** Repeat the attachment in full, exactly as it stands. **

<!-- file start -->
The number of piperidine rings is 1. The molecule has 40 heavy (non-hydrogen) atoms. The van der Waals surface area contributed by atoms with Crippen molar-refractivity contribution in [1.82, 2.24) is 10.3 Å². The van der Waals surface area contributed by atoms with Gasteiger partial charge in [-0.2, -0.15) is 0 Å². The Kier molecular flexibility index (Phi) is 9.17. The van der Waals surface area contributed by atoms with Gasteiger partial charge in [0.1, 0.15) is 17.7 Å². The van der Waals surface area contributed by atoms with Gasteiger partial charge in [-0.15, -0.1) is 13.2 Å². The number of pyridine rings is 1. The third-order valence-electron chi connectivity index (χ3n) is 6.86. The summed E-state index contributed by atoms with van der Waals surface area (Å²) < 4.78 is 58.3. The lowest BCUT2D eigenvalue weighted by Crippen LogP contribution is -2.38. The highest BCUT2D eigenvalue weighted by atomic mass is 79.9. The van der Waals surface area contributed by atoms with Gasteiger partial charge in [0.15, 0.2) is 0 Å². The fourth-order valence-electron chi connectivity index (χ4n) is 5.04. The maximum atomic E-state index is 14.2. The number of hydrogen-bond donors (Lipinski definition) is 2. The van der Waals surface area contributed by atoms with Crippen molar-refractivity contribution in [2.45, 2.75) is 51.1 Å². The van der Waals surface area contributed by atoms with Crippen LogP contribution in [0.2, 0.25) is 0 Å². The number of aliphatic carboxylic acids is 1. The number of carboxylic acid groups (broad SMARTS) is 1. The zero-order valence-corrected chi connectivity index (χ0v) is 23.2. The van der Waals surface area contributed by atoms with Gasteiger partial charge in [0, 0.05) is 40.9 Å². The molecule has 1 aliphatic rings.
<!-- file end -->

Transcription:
The number of piperidine rings is 1. The molecule has 40 heavy (non-hydrogen) atoms. The van der Waals surface area contributed by atoms with Crippen molar-refractivity contribution in [1.82, 2.24) is 10.3 Å². The van der Waals surface area contributed by atoms with Gasteiger partial charge in [-0.2, -0.15) is 0 Å². The Kier molecular flexibility index (Phi) is 9.17. The van der Waals surface area contributed by atoms with Gasteiger partial charge in [0.1, 0.15) is 17.7 Å². The van der Waals surface area contributed by atoms with Gasteiger partial charge in [-0.15, -0.1) is 13.2 Å². The number of pyridine rings is 1. The third-order valence-electron chi connectivity index (χ3n) is 6.86. The summed E-state index contributed by atoms with van der Waals surface area (Å²) < 4.78 is 58.3. The lowest BCUT2D eigenvalue weighted by Crippen LogP contribution is -2.38. The highest BCUT2D eigenvalue weighted by atomic mass is 79.9. The van der Waals surface area contributed by atoms with Gasteiger partial charge in [0.15, 0.2) is 0 Å². The fourth-order valence-electron chi connectivity index (χ4n) is 5.04. The maximum atomic E-state index is 14.2. The number of hydrogen-bond donors (Lipinski definition) is 2. The van der Waals surface area contributed by atoms with Crippen molar-refractivity contribution in [2.45, 2.75) is 51.1 Å². The van der Waals surface area contributed by atoms with Crippen LogP contribution in [0.2, 0.25) is 0 Å². The number of aliphatic carboxylic acids is 1. The number of carboxylic acid groups (broad SMARTS) is 1. The zero-order valence-corrected chi connectivity index (χ0v) is 23.2. The van der Waals surface area contributed by atoms with Gasteiger partial charge in [0, 0.05) is 40.9 Å². The molecule has 1 aliphatic rings.